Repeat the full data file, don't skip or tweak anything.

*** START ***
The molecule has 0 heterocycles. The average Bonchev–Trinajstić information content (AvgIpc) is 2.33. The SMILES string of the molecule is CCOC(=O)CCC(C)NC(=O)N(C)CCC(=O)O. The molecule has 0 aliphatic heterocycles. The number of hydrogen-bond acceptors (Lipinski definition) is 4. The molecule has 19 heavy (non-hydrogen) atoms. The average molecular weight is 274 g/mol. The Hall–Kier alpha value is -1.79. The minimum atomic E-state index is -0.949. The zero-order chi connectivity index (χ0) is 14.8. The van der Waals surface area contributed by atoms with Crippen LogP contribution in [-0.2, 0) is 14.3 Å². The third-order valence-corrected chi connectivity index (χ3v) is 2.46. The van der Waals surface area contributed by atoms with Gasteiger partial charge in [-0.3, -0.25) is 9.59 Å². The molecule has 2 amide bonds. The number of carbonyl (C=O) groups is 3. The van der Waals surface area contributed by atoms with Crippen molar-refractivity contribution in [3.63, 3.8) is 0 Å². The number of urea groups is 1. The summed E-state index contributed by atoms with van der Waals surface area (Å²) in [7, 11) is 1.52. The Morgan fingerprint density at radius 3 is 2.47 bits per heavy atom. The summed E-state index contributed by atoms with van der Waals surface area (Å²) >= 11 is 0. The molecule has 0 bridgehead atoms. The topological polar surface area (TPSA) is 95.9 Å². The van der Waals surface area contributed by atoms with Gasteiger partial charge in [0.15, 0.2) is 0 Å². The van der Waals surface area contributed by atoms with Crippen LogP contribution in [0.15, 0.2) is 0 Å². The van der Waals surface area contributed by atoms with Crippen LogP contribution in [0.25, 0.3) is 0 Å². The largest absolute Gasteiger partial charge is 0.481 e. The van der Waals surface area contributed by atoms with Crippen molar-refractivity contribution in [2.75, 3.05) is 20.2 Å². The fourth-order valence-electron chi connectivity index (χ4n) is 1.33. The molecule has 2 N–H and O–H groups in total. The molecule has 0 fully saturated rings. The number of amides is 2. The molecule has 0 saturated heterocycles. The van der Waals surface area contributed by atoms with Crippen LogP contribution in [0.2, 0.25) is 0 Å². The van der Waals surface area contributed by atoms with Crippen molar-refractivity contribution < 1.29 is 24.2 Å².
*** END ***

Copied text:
The molecule has 0 heterocycles. The average Bonchev–Trinajstić information content (AvgIpc) is 2.33. The SMILES string of the molecule is CCOC(=O)CCC(C)NC(=O)N(C)CCC(=O)O. The molecule has 0 aliphatic heterocycles. The number of hydrogen-bond acceptors (Lipinski definition) is 4. The molecule has 19 heavy (non-hydrogen) atoms. The average molecular weight is 274 g/mol. The Hall–Kier alpha value is -1.79. The minimum atomic E-state index is -0.949. The zero-order chi connectivity index (χ0) is 14.8. The van der Waals surface area contributed by atoms with Crippen LogP contribution in [-0.2, 0) is 14.3 Å². The third-order valence-corrected chi connectivity index (χ3v) is 2.46. The van der Waals surface area contributed by atoms with Gasteiger partial charge in [-0.3, -0.25) is 9.59 Å². The molecule has 2 amide bonds. The number of carbonyl (C=O) groups is 3. The van der Waals surface area contributed by atoms with Crippen molar-refractivity contribution in [3.63, 3.8) is 0 Å². The number of urea groups is 1. The summed E-state index contributed by atoms with van der Waals surface area (Å²) in [7, 11) is 1.52. The Morgan fingerprint density at radius 3 is 2.47 bits per heavy atom. The summed E-state index contributed by atoms with van der Waals surface area (Å²) >= 11 is 0. The molecule has 0 bridgehead atoms. The topological polar surface area (TPSA) is 95.9 Å². The van der Waals surface area contributed by atoms with Gasteiger partial charge in [0.15, 0.2) is 0 Å². The van der Waals surface area contributed by atoms with Crippen LogP contribution in [0.15, 0.2) is 0 Å². The van der Waals surface area contributed by atoms with Crippen LogP contribution in [0.25, 0.3) is 0 Å². The largest absolute Gasteiger partial charge is 0.481 e. The van der Waals surface area contributed by atoms with Crippen molar-refractivity contribution in [2.75, 3.05) is 20.2 Å². The fourth-order valence-electron chi connectivity index (χ4n) is 1.33. The molecule has 2 N–H and O–H groups in total. The molecule has 0 fully saturated rings. The number of amides is 2. The molecule has 0 saturated heterocycles. The van der Waals surface area contributed by atoms with Crippen LogP contribution in [0.2, 0.25) is 0 Å². The van der Waals surface area contributed by atoms with Crippen molar-refractivity contribution < 1.29 is 24.2 Å².